What did we tell you?
Almost everyone – even Dave Ramsay!!! — says you should buy one or maybe even many mutual funds. It’s safer. You aren’t an expert, so you couldn’t possibly do as well as the clever analysts who are paid to pick stocks for their mutual funds.
Yet, in USA Today, we read: Most stock funds post losses this year; bonds gain.
The average diversified U.S. stock mutual fund has fallen 5.9% this year, vs. a 1.4% loss for the Standard & Poor’s 500-stock index, says Lipper, which tracks the funds. Out of 8,036 funds, 7,399, or 92%, are showing a loss — and some are doozies.
After reading that, we rushed to our financial software, Quicken, which tracks, well, whatever IFO wants, but in this case, we were tracking “Average Annual Return (%) One Year.” Result: UP 10.83 percent. And that doesn’t include stocks held less than one year, of which there are a few. We didn’t do much trading this year. Trading usually loses money.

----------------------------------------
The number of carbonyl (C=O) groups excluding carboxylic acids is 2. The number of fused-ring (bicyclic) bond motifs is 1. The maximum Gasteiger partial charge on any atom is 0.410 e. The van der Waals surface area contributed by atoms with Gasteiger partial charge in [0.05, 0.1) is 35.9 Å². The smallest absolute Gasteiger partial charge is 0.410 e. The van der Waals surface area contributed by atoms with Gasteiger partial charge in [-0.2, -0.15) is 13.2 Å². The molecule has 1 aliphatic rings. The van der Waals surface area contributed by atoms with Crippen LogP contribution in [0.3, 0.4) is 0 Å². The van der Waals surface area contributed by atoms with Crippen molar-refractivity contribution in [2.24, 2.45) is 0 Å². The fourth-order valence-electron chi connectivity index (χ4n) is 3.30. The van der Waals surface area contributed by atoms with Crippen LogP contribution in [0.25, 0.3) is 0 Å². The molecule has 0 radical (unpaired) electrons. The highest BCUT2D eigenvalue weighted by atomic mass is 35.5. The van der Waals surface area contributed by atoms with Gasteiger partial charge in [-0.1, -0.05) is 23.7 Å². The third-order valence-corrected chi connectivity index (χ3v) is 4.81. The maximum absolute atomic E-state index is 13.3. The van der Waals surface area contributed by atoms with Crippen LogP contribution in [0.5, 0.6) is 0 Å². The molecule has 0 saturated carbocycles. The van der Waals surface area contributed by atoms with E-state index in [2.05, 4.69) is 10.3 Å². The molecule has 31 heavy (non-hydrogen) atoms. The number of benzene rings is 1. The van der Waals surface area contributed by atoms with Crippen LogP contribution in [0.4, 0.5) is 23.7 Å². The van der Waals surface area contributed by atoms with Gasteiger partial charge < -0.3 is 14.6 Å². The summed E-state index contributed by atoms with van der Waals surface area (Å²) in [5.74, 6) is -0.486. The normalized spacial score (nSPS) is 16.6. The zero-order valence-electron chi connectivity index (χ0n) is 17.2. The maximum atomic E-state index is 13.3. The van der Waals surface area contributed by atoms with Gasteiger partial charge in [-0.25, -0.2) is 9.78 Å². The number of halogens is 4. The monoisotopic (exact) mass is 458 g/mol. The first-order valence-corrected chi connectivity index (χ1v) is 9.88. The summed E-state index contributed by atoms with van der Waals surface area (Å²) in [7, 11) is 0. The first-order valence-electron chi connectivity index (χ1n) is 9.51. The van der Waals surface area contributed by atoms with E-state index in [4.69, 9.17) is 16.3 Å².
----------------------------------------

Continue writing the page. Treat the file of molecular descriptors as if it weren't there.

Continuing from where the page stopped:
So, what did IFO tell you? Hmm? Now will you listen to us? We have never gone as high as the DJI or as low. We’ve always been somewhere in between. Just where we want to be. We’re not diversified. We have kept legacy stocks, though we heard a quick intake of breath when we explained to a wannabe advisor that we didn’t want to sell them.
We could almost hear him thinking, “She’s a dotty, unsophisticated female investor. She’ll get very poor returns. She should let me advise her.” Hyar, hyar, hyar. Oh, and we’re not “diversified” either.
BTW, one of the worst performers in the portfolio (the real one, not the pretend one) is a legacy mutual bond fund! It’s up 6.78 percent. A gold stock is negative for the year, but up overall. About three stocks are negative for this year, but all are up overall.
Investment lesson: look for good and rising dividends, worthy CEOs, solid industries (no financials or real estate), hang on to the companies you like, dump the ones you don’t.